Princeton Theological Seminary
Princeton, New Jersey
Meredith G. Kline
III. Oracle of Hope (Zechariah 1:13-17)
In the Angel's intercession (v. 12), the focus moved from the deep to the myrtles (cf. vv. 8-11); in this closing oracle (vv. 13-17), the focus is on the Glory-Presence or, in terms of the symbolism of this first night vision, on the rider of the red horse.
1. Literary Structure: The oracular response of Yahweh of hosts to the Angel of Yahweh is communicated by this divine Angel (denoted in v. 13 simply as "Yahweh") to the interpreting angel and then relayed by the latter to Zechariah to be proclaimed to God's people. Though the act of response is not explicitly narrated, the ultimate divine speaker of the oracular message handed along in this complex transmission chain is made clear by the interpreting angel's fourfold repetition of the formula, "thus says Yahweh of hosts," within vv. 14-17. That the contents of vv. 14-17 are
to be understood as the expected divine response to the Angel's plea in v. 12 is further indicated by their general appropriateness as a reassuring answer to the concerns expressed by the Angel. Also, like v. 12, they refer to both Jerusalem and the cities of Judah (called "my cities" in v. 17). Standing as the link between the petition of v. 12 and the response of vv. 14-17, the statement in v. 13 is plainly intended as an introductory summary of the response. Confirming this is the appearance of the verb "comfort" (nhm) in the latter (cf. v. 17), echoing the description of the Angel's words in the former as "comforting" (nihumim).1
Zechariah receives the oracle in the form of a charge to proclaim it. This charge, expressed by the verb qara', "cry,"2 plus the messenger formula, "thus says Yahweh of hosts," frames and thus unifies the oracle, for the interpreting angel begins with this commissioning of Zechariah to prophetic activity (v. 14) and concludes with a repetition of it (v. 17).
In v. 16a, the word of solemn verification, laken ("verily"), with the messenger formula introduces the central, utterly crucial affirmation of God's presence. The preceding part of the oracle (vv. 14,15) relates directly to the report of the horsemen about the oppressor nations (v. 11), and the following part (vv. 16b, 17) deals with the mercies which God purposes to bestow on Jerusalem. As the Angel's intercession showed (v. 12), the disheartening status of the covenant community was implicit in the reported contemptuous ease of the dominant nations and accordingly there is already a reflection on this in the reference to Jerusalem and Zion in the first part of the Lord's response concerning the nations (cf. v. 14). But in the concluding part of the oracle, the plight of the covenant people is addressed directly as the Lord promises them a future of blessing that will spell the end of the world power's dominance over them. Prospects for the temple and city are presented in v. 16b and then restated in v. 17, with reversed sequence (i.e., city and temple). The mention of Zion and Jerusalem at the close (v. 17) forms an inclusio echoing (again in chiastic arrangement) the reference to Jerusalem and Zion at the beginning (v.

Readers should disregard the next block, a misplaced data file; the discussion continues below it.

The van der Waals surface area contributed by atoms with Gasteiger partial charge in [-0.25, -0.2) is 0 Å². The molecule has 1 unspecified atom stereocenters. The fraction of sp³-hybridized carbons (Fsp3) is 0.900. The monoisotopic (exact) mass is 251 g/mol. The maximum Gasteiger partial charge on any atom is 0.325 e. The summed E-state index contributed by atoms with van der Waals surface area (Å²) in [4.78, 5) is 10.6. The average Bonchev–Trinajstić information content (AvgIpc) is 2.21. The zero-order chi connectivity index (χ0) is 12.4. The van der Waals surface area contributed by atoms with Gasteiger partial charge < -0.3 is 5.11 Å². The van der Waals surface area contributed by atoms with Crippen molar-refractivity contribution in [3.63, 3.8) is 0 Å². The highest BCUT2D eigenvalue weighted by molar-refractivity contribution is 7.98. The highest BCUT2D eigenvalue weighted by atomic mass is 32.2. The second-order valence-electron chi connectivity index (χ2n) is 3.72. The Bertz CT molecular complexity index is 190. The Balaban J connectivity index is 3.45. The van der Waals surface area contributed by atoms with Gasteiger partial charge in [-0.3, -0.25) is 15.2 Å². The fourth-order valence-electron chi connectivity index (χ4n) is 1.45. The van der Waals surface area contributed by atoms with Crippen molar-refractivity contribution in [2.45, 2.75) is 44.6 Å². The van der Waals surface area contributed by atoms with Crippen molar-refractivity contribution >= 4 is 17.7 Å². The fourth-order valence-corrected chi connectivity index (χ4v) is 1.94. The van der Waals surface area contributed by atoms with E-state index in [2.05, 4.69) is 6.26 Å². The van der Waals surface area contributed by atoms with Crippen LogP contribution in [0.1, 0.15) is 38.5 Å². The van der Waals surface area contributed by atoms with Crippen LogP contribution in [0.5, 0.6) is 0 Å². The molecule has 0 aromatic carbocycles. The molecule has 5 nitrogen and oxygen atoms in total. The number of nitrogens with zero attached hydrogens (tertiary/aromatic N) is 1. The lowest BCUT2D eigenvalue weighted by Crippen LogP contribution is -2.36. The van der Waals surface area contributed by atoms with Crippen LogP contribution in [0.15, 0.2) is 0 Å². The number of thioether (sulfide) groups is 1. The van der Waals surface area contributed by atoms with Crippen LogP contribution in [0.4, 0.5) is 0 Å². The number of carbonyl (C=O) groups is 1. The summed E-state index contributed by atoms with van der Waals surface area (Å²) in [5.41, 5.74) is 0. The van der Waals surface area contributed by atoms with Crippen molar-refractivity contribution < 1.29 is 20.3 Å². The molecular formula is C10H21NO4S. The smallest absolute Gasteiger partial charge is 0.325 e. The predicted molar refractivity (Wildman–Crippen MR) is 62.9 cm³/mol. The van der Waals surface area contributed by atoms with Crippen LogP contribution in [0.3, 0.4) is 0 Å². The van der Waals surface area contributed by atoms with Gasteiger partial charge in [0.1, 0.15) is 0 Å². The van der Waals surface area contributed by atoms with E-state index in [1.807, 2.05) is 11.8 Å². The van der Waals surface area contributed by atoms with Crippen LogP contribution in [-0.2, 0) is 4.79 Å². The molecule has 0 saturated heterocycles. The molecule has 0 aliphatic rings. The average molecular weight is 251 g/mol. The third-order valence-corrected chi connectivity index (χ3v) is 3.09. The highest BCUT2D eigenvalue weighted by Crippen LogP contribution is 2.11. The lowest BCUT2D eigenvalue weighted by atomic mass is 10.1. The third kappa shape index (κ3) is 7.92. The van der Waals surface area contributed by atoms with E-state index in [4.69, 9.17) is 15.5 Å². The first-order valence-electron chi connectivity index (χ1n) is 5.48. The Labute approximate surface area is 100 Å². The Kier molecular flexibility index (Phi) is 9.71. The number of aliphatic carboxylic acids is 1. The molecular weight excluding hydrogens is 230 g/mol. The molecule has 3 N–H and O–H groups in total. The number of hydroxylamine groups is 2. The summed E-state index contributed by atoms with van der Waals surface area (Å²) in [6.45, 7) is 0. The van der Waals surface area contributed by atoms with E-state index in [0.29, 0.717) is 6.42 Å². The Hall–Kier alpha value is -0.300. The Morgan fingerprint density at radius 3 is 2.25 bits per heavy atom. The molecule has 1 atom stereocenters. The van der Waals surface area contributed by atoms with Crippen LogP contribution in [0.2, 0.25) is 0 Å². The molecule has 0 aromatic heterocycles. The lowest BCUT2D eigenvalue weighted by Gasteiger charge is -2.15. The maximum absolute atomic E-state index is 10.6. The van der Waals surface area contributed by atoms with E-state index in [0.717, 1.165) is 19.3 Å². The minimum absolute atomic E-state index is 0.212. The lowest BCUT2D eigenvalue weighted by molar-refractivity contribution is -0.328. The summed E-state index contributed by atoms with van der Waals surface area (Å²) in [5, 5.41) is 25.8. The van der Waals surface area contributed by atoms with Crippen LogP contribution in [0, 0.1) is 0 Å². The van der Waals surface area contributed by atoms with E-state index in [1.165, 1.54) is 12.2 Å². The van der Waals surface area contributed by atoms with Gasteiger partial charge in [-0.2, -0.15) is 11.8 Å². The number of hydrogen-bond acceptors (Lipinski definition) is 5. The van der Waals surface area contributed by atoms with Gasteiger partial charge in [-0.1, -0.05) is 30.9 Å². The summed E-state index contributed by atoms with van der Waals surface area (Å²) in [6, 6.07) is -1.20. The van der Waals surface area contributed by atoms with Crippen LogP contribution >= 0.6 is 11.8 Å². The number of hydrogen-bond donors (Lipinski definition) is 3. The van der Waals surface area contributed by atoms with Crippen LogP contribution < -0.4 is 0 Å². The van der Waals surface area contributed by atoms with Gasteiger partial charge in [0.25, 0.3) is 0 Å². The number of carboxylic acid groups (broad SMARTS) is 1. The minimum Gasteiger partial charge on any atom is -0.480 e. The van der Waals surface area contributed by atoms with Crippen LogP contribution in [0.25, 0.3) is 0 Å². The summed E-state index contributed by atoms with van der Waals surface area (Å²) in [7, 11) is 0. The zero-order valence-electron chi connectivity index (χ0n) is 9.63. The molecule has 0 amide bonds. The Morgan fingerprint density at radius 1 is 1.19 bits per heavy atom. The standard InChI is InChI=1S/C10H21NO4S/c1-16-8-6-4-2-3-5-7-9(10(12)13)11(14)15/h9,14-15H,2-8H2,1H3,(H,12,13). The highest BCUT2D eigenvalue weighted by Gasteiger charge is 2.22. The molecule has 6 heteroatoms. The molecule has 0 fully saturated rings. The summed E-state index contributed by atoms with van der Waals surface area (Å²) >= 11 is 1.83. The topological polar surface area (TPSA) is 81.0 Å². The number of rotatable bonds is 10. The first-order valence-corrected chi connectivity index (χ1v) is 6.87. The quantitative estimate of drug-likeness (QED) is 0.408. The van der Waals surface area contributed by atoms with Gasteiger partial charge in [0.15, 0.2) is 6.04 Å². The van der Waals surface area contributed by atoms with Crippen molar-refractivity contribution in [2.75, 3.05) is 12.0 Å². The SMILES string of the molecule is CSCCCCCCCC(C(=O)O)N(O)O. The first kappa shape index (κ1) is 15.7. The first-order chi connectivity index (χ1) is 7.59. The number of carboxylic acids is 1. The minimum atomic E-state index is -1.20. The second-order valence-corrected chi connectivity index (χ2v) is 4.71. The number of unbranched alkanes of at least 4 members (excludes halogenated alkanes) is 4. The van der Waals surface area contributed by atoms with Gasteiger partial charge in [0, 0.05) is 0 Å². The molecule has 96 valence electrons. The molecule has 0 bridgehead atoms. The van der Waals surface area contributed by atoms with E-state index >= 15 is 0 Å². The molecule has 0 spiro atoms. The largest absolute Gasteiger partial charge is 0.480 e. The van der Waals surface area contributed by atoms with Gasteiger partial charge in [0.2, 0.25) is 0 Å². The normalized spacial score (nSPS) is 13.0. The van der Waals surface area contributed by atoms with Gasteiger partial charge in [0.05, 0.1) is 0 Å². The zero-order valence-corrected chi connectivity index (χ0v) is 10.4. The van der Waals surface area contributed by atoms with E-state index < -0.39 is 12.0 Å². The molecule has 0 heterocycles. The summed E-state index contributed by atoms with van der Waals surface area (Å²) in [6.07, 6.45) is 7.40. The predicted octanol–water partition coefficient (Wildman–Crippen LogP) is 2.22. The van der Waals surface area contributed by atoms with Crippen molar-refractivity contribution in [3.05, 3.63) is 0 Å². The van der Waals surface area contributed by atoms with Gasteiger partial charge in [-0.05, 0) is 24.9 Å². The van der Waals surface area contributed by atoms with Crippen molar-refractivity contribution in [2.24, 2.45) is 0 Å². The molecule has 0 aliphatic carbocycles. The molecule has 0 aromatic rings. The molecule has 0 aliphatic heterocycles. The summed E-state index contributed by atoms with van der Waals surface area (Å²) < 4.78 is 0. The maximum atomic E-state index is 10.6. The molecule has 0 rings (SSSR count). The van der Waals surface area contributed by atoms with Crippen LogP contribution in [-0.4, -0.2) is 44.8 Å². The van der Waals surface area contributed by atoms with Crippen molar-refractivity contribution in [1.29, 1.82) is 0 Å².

14), and is thus an additional unifying feature of the oracle as a whole.
2. Covenantal-Typological Context: What we shall find to be the sum and substance of this oracle is the promise of a restoration that would, in effect, bring to consummate form the holy kingdom covenanted from the beginning in Eden. At its origination the kingdom in the garden had as its cultic focus the mountain of God's Glory-council. There the heavenly King was present, the protector and provider of his priestly family on earth. Set before mankind was an historical mission, the global propagation of the human family and expansion of their delegated dominion over creation. They were to develop the kingdom-city from its original cultic focus to its cultural fulness, to a predestined pleroma. The cultural task would be cult-oriented for the kingdom-city at its fulness would still retain its cultic focus; it would be a temple-city, the city of the great King. Moreover, the pleroma of mankind would itself be God's temple, destined for incorporation into the heavenly temple of the Glory-Spirit.